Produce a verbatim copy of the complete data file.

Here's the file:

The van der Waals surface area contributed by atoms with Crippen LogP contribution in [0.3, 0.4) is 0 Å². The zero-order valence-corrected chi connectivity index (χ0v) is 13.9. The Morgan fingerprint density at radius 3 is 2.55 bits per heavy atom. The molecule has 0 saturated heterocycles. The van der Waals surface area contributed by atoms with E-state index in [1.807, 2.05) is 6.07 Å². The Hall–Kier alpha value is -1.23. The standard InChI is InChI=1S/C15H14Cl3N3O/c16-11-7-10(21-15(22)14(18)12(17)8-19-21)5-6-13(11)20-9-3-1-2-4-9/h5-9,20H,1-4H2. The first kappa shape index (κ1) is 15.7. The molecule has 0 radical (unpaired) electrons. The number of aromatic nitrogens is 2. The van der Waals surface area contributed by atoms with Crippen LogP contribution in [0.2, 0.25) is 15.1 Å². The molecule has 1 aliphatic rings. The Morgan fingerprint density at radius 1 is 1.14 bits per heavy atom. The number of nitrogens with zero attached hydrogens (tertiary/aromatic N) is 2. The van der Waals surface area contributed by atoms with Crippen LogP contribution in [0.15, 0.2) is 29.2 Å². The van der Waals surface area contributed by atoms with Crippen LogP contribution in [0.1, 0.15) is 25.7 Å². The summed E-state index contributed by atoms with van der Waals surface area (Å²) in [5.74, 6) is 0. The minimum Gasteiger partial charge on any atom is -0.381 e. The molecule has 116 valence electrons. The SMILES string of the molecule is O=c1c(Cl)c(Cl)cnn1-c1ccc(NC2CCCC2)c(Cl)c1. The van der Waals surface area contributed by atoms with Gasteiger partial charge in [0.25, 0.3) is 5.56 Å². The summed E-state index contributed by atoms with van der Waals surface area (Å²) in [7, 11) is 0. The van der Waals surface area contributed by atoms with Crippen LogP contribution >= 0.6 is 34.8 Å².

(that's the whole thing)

The van der Waals surface area contributed by atoms with Crippen LogP contribution in [0.3, 0.4) is 0 Å². The zero-order valence-corrected chi connectivity index (χ0v) is 13.9. The Morgan fingerprint density at radius 3 is 2.55 bits per heavy atom. The molecule has 0 saturated heterocycles. The van der Waals surface area contributed by atoms with E-state index in [1.807, 2.05) is 6.07 Å². The Hall–Kier alpha value is -1.23. The standard InChI is InChI=1S/C15H14Cl3N3O/c16-11-7-10(21-15(22)14(18)12(17)8-19-21)5-6-13(11)20-9-3-1-2-4-9/h5-9,20H,1-4H2. The first kappa shape index (κ1) is 15.7. The molecule has 0 radical (unpaired) electrons. The number of aromatic nitrogens is 2. The van der Waals surface area contributed by atoms with Crippen LogP contribution in [0.2, 0.25) is 15.1 Å². The molecule has 1 aliphatic rings. The Morgan fingerprint density at radius 1 is 1.14 bits per heavy atom. The number of nitrogens with zero attached hydrogens (tertiary/aromatic N) is 2. The van der Waals surface area contributed by atoms with Crippen LogP contribution in [0.15, 0.2) is 29.2 Å². The van der Waals surface area contributed by atoms with Crippen LogP contribution in [0.1, 0.15) is 25.7 Å². The summed E-state index contributed by atoms with van der Waals surface area (Å²) in [5.74, 6) is 0. The minimum Gasteiger partial charge on any atom is -0.381 e. The molecule has 116 valence electrons. The SMILES string of the molecule is O=c1c(Cl)c(Cl)cnn1-c1ccc(NC2CCCC2)c(Cl)c1. The van der Waals surface area contributed by atoms with Gasteiger partial charge in [0.25, 0.3) is 5.56 Å². The summed E-state index contributed by atoms with van der Waals surface area (Å²) in [7, 11) is 0. The van der Waals surface area contributed by atoms with Crippen LogP contribution >= 0.6 is 34.8 Å².